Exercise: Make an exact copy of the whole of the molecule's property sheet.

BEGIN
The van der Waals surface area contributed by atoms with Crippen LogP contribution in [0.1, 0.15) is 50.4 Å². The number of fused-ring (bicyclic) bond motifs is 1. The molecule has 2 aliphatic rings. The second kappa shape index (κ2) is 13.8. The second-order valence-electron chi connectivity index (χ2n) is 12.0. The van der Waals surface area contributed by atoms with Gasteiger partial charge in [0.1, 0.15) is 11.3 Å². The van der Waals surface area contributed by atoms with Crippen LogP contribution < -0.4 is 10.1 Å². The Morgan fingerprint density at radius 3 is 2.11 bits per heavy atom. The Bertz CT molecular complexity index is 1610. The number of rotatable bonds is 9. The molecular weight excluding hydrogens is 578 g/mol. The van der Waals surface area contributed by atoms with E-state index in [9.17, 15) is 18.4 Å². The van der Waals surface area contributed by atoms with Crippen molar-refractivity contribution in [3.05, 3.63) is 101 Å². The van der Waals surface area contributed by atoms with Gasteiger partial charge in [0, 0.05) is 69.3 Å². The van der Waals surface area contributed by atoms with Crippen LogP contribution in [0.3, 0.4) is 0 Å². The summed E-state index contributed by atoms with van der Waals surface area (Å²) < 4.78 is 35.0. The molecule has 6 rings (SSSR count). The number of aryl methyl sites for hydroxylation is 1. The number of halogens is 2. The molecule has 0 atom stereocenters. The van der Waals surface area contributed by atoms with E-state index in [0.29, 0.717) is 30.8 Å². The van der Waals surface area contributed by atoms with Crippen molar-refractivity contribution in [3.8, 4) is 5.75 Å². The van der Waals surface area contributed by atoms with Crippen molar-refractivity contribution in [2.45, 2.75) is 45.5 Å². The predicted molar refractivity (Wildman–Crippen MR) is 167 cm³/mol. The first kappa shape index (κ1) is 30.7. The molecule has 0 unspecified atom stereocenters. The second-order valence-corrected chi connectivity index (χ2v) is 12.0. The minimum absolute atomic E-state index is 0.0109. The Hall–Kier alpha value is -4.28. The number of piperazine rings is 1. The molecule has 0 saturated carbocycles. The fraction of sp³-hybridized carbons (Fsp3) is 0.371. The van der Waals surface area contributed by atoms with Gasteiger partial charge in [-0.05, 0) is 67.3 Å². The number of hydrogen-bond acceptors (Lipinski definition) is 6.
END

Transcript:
The van der Waals surface area contributed by atoms with Crippen LogP contribution in [0.1, 0.15) is 50.4 Å². The number of fused-ring (bicyclic) bond motifs is 1. The molecule has 2 aliphatic rings. The second kappa shape index (κ2) is 13.8. The second-order valence-electron chi connectivity index (χ2n) is 12.0. The van der Waals surface area contributed by atoms with Gasteiger partial charge in [0.1, 0.15) is 11.3 Å². The van der Waals surface area contributed by atoms with Crippen LogP contribution < -0.4 is 10.1 Å². The Morgan fingerprint density at radius 3 is 2.11 bits per heavy atom. The Bertz CT molecular complexity index is 1610. The number of rotatable bonds is 9. The molecular weight excluding hydrogens is 578 g/mol. The van der Waals surface area contributed by atoms with E-state index in [9.17, 15) is 18.4 Å². The van der Waals surface area contributed by atoms with Crippen molar-refractivity contribution in [3.05, 3.63) is 101 Å². The van der Waals surface area contributed by atoms with Gasteiger partial charge in [0, 0.05) is 69.3 Å². The van der Waals surface area contributed by atoms with Crippen LogP contribution in [0.3, 0.4) is 0 Å². The summed E-state index contributed by atoms with van der Waals surface area (Å²) < 4.78 is 35.0. The molecule has 6 rings (SSSR count). The number of aryl methyl sites for hydroxylation is 1. The number of halogens is 2. The molecule has 0 atom stereocenters. The van der Waals surface area contributed by atoms with E-state index in [0.29, 0.717) is 30.8 Å². The van der Waals surface area contributed by atoms with Crippen molar-refractivity contribution in [3.8, 4) is 5.75 Å². The van der Waals surface area contributed by atoms with Crippen molar-refractivity contribution in [2.45, 2.75) is 45.5 Å². The predicted molar refractivity (Wildman–Crippen MR) is 167 cm³/mol. The first kappa shape index (κ1) is 30.7. The molecule has 0 unspecified atom stereocenters. The second-order valence-corrected chi connectivity index (χ2v) is 12.0. The minimum absolute atomic E-state index is 0.0109. The Hall–Kier alpha value is -4.28. The number of piperazine rings is 1. The molecule has 0 saturated carbocycles. The fraction of sp³-hybridized carbons (Fsp3) is 0.371. The van der Waals surface area contributed by atoms with Gasteiger partial charge in [-0.05, 0) is 67.3 Å². The number of hydrogen-bond acceptors (Lipinski definition) is 6.